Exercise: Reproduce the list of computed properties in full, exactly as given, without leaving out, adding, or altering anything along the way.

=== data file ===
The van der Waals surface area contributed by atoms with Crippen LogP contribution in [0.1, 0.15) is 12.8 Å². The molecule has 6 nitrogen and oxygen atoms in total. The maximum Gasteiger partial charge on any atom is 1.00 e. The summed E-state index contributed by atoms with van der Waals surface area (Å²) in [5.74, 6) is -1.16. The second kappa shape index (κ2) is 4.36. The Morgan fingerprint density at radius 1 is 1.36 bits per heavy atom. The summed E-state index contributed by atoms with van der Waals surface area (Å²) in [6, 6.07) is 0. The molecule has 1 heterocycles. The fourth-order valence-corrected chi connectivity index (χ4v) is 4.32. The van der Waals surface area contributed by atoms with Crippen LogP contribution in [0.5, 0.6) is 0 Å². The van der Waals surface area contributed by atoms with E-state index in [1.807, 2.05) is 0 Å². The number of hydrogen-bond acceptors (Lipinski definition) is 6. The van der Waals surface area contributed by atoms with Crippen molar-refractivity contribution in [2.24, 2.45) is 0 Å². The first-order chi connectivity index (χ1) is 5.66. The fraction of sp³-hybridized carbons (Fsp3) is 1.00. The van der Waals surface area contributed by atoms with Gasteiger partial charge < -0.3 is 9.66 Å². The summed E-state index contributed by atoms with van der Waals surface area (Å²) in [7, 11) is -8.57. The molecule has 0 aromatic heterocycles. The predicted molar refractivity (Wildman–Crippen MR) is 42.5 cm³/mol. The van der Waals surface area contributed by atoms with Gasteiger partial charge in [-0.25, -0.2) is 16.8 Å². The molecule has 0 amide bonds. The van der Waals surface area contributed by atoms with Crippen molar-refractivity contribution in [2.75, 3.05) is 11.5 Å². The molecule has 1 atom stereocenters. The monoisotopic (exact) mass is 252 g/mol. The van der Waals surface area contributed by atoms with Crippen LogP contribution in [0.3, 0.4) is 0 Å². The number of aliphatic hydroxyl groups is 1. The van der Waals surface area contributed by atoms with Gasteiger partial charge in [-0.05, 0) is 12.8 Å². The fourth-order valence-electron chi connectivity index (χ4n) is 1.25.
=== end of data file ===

The van der Waals surface area contributed by atoms with Crippen LogP contribution in [0.1, 0.15) is 12.8 Å². The molecule has 6 nitrogen and oxygen atoms in total. The maximum Gasteiger partial charge on any atom is 1.00 e. The summed E-state index contributed by atoms with van der Waals surface area (Å²) in [5.74, 6) is -1.16. The second kappa shape index (κ2) is 4.36. The Morgan fingerprint density at radius 1 is 1.36 bits per heavy atom. The summed E-state index contributed by atoms with van der Waals surface area (Å²) in [6, 6.07) is 0. The molecule has 1 heterocycles. The fourth-order valence-corrected chi connectivity index (χ4v) is 4.32. The van der Waals surface area contributed by atoms with Crippen LogP contribution in [0.5, 0.6) is 0 Å². The van der Waals surface area contributed by atoms with E-state index in [1.807, 2.05) is 0 Å². The number of hydrogen-bond acceptors (Lipinski definition) is 6. The van der Waals surface area contributed by atoms with Crippen molar-refractivity contribution in [2.24, 2.45) is 0 Å². The first-order chi connectivity index (χ1) is 5.66. The fraction of sp³-hybridized carbons (Fsp3) is 1.00. The van der Waals surface area contributed by atoms with Gasteiger partial charge < -0.3 is 9.66 Å². The summed E-state index contributed by atoms with van der Waals surface area (Å²) in [7, 11) is -8.57. The molecule has 0 aromatic heterocycles. The predicted molar refractivity (Wildman–Crippen MR) is 42.5 cm³/mol. The van der Waals surface area contributed by atoms with Gasteiger partial charge in [-0.25, -0.2) is 16.8 Å². The molecule has 0 amide bonds. The van der Waals surface area contributed by atoms with Crippen molar-refractivity contribution in [2.75, 3.05) is 11.5 Å². The molecule has 1 atom stereocenters. The monoisotopic (exact) mass is 252 g/mol. The van der Waals surface area contributed by atoms with Crippen LogP contribution in [0.3, 0.4) is 0 Å². The number of aliphatic hydroxyl groups is 1. The van der Waals surface area contributed by atoms with Gasteiger partial charge in [-0.05, 0) is 12.8 Å². The fourth-order valence-electron chi connectivity index (χ4n) is 1.25.